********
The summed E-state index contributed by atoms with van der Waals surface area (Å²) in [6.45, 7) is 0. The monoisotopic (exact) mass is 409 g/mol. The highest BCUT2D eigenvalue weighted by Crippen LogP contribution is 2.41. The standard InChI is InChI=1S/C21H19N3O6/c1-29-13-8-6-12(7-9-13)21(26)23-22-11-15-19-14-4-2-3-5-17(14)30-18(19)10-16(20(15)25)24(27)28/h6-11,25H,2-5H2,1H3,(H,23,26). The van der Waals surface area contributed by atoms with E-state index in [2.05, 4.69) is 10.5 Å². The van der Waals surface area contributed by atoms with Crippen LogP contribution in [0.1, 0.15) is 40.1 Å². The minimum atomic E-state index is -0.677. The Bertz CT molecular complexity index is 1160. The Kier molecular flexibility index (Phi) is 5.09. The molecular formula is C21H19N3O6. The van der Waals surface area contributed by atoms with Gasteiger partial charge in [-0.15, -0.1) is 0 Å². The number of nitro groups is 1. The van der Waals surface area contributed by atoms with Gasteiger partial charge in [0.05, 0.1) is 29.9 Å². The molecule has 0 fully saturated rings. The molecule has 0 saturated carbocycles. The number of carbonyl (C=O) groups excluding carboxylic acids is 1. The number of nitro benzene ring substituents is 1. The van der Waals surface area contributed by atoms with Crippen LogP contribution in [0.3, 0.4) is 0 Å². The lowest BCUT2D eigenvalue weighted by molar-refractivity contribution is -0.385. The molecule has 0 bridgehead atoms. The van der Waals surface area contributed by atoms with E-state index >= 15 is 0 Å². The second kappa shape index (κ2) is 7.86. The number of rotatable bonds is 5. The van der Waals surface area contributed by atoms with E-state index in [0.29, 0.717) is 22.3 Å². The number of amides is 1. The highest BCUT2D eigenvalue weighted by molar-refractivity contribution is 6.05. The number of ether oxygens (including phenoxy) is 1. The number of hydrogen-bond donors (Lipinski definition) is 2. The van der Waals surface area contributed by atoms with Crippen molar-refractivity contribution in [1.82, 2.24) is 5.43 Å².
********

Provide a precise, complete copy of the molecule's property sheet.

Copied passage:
The summed E-state index contributed by atoms with van der Waals surface area (Å²) in [6.45, 7) is 0. The monoisotopic (exact) mass is 409 g/mol. The highest BCUT2D eigenvalue weighted by Crippen LogP contribution is 2.41. The standard InChI is InChI=1S/C21H19N3O6/c1-29-13-8-6-12(7-9-13)21(26)23-22-11-15-19-14-4-2-3-5-17(14)30-18(19)10-16(20(15)25)24(27)28/h6-11,25H,2-5H2,1H3,(H,23,26). The van der Waals surface area contributed by atoms with E-state index in [2.05, 4.69) is 10.5 Å². The van der Waals surface area contributed by atoms with Crippen LogP contribution in [0.1, 0.15) is 40.1 Å². The minimum atomic E-state index is -0.677. The Bertz CT molecular complexity index is 1160. The Kier molecular flexibility index (Phi) is 5.09. The molecular formula is C21H19N3O6. The van der Waals surface area contributed by atoms with Gasteiger partial charge in [-0.15, -0.1) is 0 Å². The number of nitro groups is 1. The van der Waals surface area contributed by atoms with Gasteiger partial charge in [0.05, 0.1) is 29.9 Å². The molecule has 0 fully saturated rings. The molecule has 0 saturated carbocycles. The number of carbonyl (C=O) groups excluding carboxylic acids is 1. The number of nitro benzene ring substituents is 1. The van der Waals surface area contributed by atoms with Crippen LogP contribution in [0.3, 0.4) is 0 Å². The lowest BCUT2D eigenvalue weighted by molar-refractivity contribution is -0.385. The molecule has 0 bridgehead atoms. The van der Waals surface area contributed by atoms with E-state index >= 15 is 0 Å². The second kappa shape index (κ2) is 7.86. The number of rotatable bonds is 5. The van der Waals surface area contributed by atoms with E-state index in [0.29, 0.717) is 22.3 Å². The number of amides is 1. The highest BCUT2D eigenvalue weighted by molar-refractivity contribution is 6.05. The number of ether oxygens (including phenoxy) is 1. The number of hydrogen-bond donors (Lipinski definition) is 2. The van der Waals surface area contributed by atoms with Crippen molar-refractivity contribution in [1.82, 2.24) is 5.43 Å².